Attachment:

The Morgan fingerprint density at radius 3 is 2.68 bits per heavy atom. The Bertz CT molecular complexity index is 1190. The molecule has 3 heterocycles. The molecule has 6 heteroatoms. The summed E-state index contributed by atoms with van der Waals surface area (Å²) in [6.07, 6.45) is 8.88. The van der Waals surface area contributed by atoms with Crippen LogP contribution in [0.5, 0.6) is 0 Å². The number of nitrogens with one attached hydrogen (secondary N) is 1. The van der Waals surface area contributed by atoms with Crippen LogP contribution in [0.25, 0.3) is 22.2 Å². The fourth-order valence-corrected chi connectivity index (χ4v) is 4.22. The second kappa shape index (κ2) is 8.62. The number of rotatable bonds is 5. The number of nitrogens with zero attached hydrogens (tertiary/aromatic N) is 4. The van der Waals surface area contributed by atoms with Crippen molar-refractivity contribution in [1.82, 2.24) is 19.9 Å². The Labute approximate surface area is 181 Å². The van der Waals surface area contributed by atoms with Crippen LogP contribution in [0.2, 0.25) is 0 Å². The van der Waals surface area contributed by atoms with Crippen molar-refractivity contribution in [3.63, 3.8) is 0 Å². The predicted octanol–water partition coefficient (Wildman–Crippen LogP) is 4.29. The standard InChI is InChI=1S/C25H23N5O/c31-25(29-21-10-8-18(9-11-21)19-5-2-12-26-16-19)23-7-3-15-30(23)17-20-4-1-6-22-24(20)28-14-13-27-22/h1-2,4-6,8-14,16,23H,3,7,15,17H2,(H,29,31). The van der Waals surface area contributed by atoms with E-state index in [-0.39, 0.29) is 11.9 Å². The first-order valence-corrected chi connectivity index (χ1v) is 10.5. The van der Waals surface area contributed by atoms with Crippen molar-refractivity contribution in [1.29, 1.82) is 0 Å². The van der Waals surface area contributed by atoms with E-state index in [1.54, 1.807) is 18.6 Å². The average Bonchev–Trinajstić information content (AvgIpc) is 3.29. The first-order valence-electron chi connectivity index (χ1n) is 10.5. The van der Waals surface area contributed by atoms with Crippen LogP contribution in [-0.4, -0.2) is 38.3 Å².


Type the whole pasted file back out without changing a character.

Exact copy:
The Morgan fingerprint density at radius 3 is 2.68 bits per heavy atom. The Bertz CT molecular complexity index is 1190. The molecule has 3 heterocycles. The molecule has 6 heteroatoms. The summed E-state index contributed by atoms with van der Waals surface area (Å²) in [6.07, 6.45) is 8.88. The van der Waals surface area contributed by atoms with Crippen LogP contribution in [0.5, 0.6) is 0 Å². The number of nitrogens with one attached hydrogen (secondary N) is 1. The van der Waals surface area contributed by atoms with Crippen LogP contribution in [0.25, 0.3) is 22.2 Å². The fourth-order valence-corrected chi connectivity index (χ4v) is 4.22. The second kappa shape index (κ2) is 8.62. The number of rotatable bonds is 5. The number of nitrogens with zero attached hydrogens (tertiary/aromatic N) is 4. The van der Waals surface area contributed by atoms with Crippen molar-refractivity contribution in [1.82, 2.24) is 19.9 Å². The Labute approximate surface area is 181 Å². The van der Waals surface area contributed by atoms with Crippen LogP contribution in [0.2, 0.25) is 0 Å². The van der Waals surface area contributed by atoms with Crippen molar-refractivity contribution in [3.63, 3.8) is 0 Å². The predicted octanol–water partition coefficient (Wildman–Crippen LogP) is 4.29. The standard InChI is InChI=1S/C25H23N5O/c31-25(29-21-10-8-18(9-11-21)19-5-2-12-26-16-19)23-7-3-15-30(23)17-20-4-1-6-22-24(20)28-14-13-27-22/h1-2,4-6,8-14,16,23H,3,7,15,17H2,(H,29,31). The van der Waals surface area contributed by atoms with E-state index in [-0.39, 0.29) is 11.9 Å². The first-order valence-corrected chi connectivity index (χ1v) is 10.5. The van der Waals surface area contributed by atoms with Crippen molar-refractivity contribution in [1.29, 1.82) is 0 Å². The van der Waals surface area contributed by atoms with E-state index in [1.54, 1.807) is 18.6 Å². The average Bonchev–Trinajstić information content (AvgIpc) is 3.29. The first-order valence-electron chi connectivity index (χ1n) is 10.5. The van der Waals surface area contributed by atoms with Crippen LogP contribution in [-0.4, -0.2) is 38.3 Å².